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La Jolla retail and office spaces have had significant loan problems

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Several prime La Jolla retail and/or office properties are either bank owned, in foreclosure are in default on their loan payments, or have watchlisted loans as they try to recover from a long recession.

A retail and office property that has already been lost to its lender according to Bloomberg News is the 36,135-square-foot Wall Street Plaza complex at 7863-7877 Girard Ave.

Bloomberg said the complex was only 17 percent leased as of its survey on May 15. A CoStar Group (Nasdaq: CSGP) examination found the building to be only slightly fuller at 18.9 percent. That property had $5.9 million owed on a $6 million note before it was lost.

Nomura Capital, which was the lender on the property, foreclosed in October 2009. The MadisonMarquette property management firm has been appointed to manage and lease the asset that now lists CW Capital Asset Management as its owner. Local investor Bill Berkeley had owned Wall Street Plaza until it was taken over by its lender.

The tenants at Wall Street Plaza include Panera Bread; Galaxy Enterprises, a jewelry and clothing firm; and Lawrence Poon Jewelry. Jack’s La Jolla Restaurant & Bar was reportedly a popular spot before it vacated its space about 1 ½ years ago, following a dispute over sales tax payments.

Kelley Maher, a senior vice president with MadisonMarquette, is negotiating with numerous prospective retail tenants she encountered during the just concluded International Council of Shopping Centers spring convention in Las Vegas.

“We’re meeting with a lot of potential users, and we’re negotiating major deals, but it takes a while,” Maher said.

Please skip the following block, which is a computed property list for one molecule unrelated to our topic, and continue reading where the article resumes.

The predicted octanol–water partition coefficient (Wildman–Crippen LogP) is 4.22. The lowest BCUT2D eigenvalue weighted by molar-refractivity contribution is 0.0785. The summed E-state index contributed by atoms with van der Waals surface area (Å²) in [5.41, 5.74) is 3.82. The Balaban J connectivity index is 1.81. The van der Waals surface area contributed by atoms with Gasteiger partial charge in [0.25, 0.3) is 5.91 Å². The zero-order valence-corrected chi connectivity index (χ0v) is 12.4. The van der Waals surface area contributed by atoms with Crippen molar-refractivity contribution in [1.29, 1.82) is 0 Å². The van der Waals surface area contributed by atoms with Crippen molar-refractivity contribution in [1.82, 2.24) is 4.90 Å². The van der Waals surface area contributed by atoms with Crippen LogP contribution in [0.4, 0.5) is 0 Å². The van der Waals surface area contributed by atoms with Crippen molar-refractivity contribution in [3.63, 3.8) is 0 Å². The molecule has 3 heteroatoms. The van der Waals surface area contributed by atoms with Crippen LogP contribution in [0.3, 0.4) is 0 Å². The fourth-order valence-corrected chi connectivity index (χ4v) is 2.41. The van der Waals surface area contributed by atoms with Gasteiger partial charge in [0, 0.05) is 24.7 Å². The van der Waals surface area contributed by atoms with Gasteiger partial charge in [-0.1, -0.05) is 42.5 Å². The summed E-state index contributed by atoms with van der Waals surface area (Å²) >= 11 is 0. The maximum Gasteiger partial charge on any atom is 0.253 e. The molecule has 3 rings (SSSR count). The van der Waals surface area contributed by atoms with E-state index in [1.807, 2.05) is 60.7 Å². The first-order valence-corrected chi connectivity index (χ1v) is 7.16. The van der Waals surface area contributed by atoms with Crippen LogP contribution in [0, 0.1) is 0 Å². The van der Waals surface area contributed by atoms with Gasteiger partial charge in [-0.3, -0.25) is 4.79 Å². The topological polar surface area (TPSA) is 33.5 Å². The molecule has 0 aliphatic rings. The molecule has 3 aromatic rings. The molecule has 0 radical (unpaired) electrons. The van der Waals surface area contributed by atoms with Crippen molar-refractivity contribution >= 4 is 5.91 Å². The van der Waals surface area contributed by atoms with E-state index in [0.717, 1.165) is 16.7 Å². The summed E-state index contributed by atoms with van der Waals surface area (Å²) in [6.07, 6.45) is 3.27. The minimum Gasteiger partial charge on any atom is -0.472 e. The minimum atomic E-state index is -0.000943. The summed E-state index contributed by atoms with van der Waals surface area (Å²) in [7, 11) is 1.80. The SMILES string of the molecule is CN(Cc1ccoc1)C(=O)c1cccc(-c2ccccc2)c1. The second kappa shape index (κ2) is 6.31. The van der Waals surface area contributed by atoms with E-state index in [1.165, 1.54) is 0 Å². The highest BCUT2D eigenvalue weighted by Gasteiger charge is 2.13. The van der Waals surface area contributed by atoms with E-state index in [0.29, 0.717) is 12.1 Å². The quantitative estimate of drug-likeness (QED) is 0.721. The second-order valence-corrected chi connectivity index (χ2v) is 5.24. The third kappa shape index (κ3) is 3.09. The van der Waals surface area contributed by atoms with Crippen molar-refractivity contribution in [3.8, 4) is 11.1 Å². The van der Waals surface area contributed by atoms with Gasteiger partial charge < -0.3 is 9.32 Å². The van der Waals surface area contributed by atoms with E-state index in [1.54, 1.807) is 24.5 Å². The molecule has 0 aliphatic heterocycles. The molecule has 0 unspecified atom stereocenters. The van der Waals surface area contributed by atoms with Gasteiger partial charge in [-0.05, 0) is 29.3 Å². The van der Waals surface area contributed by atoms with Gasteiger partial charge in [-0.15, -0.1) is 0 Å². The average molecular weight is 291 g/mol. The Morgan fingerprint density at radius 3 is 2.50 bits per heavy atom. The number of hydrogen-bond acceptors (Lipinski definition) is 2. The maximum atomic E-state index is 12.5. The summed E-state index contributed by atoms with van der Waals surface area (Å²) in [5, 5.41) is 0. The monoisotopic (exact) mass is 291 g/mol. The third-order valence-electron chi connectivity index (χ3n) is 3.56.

When asked about how difficult it is to lease interior courtyard spaces that aren’t visible from the street, Maher said she will first need to determine what her tenants will want before making any physical changes to the property.

Phil Wise, a Colliers International senior vice president, said “the challenge with Wall Street Plaza is there’s no space that’s exactly on the street level with Girard and that makes it much harder for a retailer.”

Wise said while some significant modifications will be made, “it is a beautifully designed building” that can be redeemed, however.

Panera already commands the ground floor space, but Wise said the second and third floors would be suitable for a family-oriented restaurant.

Over at 1010-1012 Prospect, which is in the midst of a foreclosure process according to Bloomberg,the $7.2 million loan on the property was 25 months late in its payments as of last month.

Currently owned by local investor David Ewton, who according to Bloomberg put the 1010-1012 building into Chapter 11 bankruptcy protection in April of last year, the building, like Wall Street Plaza, has dark interior spaces.

A business known as Berries & Bean Dessert, a yogurt establishment, had been in the space that is vacant. Improvement work is going on so it appears the space is being readied for a new tenant, however. There were multiple reports that the EC English school just across the courtyard eyed the space for expansion, but calls to the institution were not returned.